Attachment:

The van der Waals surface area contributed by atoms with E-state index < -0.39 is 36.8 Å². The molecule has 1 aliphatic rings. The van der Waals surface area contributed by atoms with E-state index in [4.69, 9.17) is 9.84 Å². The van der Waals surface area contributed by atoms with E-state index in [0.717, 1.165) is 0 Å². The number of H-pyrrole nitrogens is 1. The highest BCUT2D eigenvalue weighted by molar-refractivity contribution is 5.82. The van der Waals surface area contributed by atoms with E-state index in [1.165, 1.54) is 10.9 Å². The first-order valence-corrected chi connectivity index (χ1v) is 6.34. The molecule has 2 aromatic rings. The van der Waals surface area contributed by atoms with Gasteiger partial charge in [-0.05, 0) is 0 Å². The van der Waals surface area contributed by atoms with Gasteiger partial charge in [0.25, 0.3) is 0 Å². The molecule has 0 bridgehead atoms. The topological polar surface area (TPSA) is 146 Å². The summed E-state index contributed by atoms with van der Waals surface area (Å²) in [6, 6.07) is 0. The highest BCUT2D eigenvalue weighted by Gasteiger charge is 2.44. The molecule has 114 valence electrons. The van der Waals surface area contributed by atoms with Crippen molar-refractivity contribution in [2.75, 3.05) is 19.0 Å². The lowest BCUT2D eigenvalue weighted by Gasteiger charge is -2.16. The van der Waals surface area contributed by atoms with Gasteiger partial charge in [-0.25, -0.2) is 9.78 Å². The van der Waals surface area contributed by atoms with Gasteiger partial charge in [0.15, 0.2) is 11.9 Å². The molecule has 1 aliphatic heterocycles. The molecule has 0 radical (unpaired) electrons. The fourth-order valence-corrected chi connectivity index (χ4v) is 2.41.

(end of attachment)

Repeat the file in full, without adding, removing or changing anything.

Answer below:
The van der Waals surface area contributed by atoms with E-state index < -0.39 is 36.8 Å². The molecule has 1 aliphatic rings. The van der Waals surface area contributed by atoms with E-state index in [4.69, 9.17) is 9.84 Å². The van der Waals surface area contributed by atoms with E-state index in [0.717, 1.165) is 0 Å². The number of H-pyrrole nitrogens is 1. The highest BCUT2D eigenvalue weighted by molar-refractivity contribution is 5.82. The van der Waals surface area contributed by atoms with E-state index in [1.165, 1.54) is 10.9 Å². The first-order valence-corrected chi connectivity index (χ1v) is 6.34. The molecule has 2 aromatic rings. The van der Waals surface area contributed by atoms with Gasteiger partial charge in [-0.05, 0) is 0 Å². The van der Waals surface area contributed by atoms with Gasteiger partial charge in [0.25, 0.3) is 0 Å². The molecule has 0 bridgehead atoms. The topological polar surface area (TPSA) is 146 Å². The summed E-state index contributed by atoms with van der Waals surface area (Å²) in [6, 6.07) is 0. The highest BCUT2D eigenvalue weighted by Gasteiger charge is 2.44. The molecule has 114 valence electrons. The van der Waals surface area contributed by atoms with Crippen molar-refractivity contribution in [2.75, 3.05) is 19.0 Å². The lowest BCUT2D eigenvalue weighted by Gasteiger charge is -2.16. The van der Waals surface area contributed by atoms with Gasteiger partial charge in [-0.25, -0.2) is 9.78 Å². The van der Waals surface area contributed by atoms with Gasteiger partial charge in [0.15, 0.2) is 11.9 Å². The molecule has 1 aliphatic heterocycles. The molecule has 0 radical (unpaired) electrons. The fourth-order valence-corrected chi connectivity index (χ4v) is 2.41.